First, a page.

Opportunity International, one of the world's largest microfinance organizations, announced it has received a $1.2 million grant from the John Deere Foundation to provide increased access to financing for the hunger-afflicted in Africa
Through Opportunity International’s unique financing model, the grant will have a $10.6 million economic impact over the next three years. It will benefit thousands of farmers, food processors and retailers and their ability to provide affordable food to the rural poor in Malawi and Mozambique.
The John Deere Foundation grant will enable Opportunity International to implement low-cost, technology-driven programs that provide a full range of microfinance services to poor families living in rural areas in Malawi and Mozambique. The goal of the joint project is to create a sustainable framework in Africa to increase food production, food availability at local markets and family income for food.
“Our alliance with John Deere will allow us to dramatically expand access to capital and financial services for underserved populations in Malawi and Mozambique,” said Christopher A. Crane, president and chief executive officer, Opportunity International. “Microfinance contributes to poverty alleviation and food security by supplying loans, savings and microinsurance that enhance investments, reduce the effect of shocks such as illness of a wage earner, bad weather, theft or other such events, and lead to an increase in food consumption.”
Over the next three years, the John Deere Foundation grant will allow Opportunity International to open four new branch offices and finance 6,800 agricultural businesses ranging from fresh produce stalls at local markets to processing cooperatives and small maize farms. Entrepreneurs receiving the loans will create 3,500 additional jobs. Altogether, 62,000 family members will benefit from enhanced food security with the increased income derived from these enterprises.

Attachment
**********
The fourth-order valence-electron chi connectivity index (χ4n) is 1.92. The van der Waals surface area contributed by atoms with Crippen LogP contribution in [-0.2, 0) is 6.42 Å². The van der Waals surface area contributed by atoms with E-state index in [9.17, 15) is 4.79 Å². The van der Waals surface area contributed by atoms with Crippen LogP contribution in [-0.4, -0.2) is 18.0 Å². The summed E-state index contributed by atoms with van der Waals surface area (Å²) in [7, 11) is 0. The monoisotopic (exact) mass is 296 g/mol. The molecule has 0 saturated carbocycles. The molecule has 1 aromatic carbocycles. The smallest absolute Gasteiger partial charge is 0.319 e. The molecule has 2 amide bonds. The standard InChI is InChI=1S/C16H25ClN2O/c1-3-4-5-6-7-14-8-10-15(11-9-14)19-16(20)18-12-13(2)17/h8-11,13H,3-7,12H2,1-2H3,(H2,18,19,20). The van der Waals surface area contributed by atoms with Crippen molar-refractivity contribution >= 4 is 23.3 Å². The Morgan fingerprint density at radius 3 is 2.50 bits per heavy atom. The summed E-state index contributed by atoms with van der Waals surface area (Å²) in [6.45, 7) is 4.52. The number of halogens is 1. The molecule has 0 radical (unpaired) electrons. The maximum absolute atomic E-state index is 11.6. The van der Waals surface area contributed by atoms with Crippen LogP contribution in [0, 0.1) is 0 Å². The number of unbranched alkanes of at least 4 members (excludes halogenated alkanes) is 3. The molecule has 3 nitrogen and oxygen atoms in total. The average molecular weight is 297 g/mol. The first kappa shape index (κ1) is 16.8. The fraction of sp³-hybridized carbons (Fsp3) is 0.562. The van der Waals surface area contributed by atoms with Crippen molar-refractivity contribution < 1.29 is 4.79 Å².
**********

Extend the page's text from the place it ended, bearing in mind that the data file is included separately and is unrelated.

“We are excited about our new alliance with Opportunity International and look forward to the significant impact that will be achieved in Malawi and Mozambique,” said John Bustle, vice president, John Deere Foundation. “These quality financial services will help thousands of people thrive as their agricultural and food-related businesses develop and will result in significantly increased food supplies for countless others.”
Due to Opportunity International’s unique business model and repayment rate of 98 percent, the impact of the John Deere Foundation grant on the global food crisis will be substantial. As client loans are repaid, the money becomes available to loan again and again. Clients’ savings accounts and borrowed financial funds add to the loan pool available to clients. Through the recycling of loans, mobilization of savings deposits and financial leveraging, the $1.2 million grant will amount to a total economic stimulus of $10.64 million over a three-year period.
Services to Hunger-Afflicted Malawi and Mozambique
In Malawi and Mozambique, hunger is an everyday reality. Malawi faced a severe food crisis in 2004, when an estimated five million people (40 percent of the population) suffered from a prolonged famine. To this day, millions of people in Malawi are struggling to cope with hunger and chronic poverty. Mozambique’s economy has been undermined by the aftermath of civil war and numerous natural disasters in recent years. Currently, 70 percent of the population lives below the poverty line and less than 20 percent has completed primary school.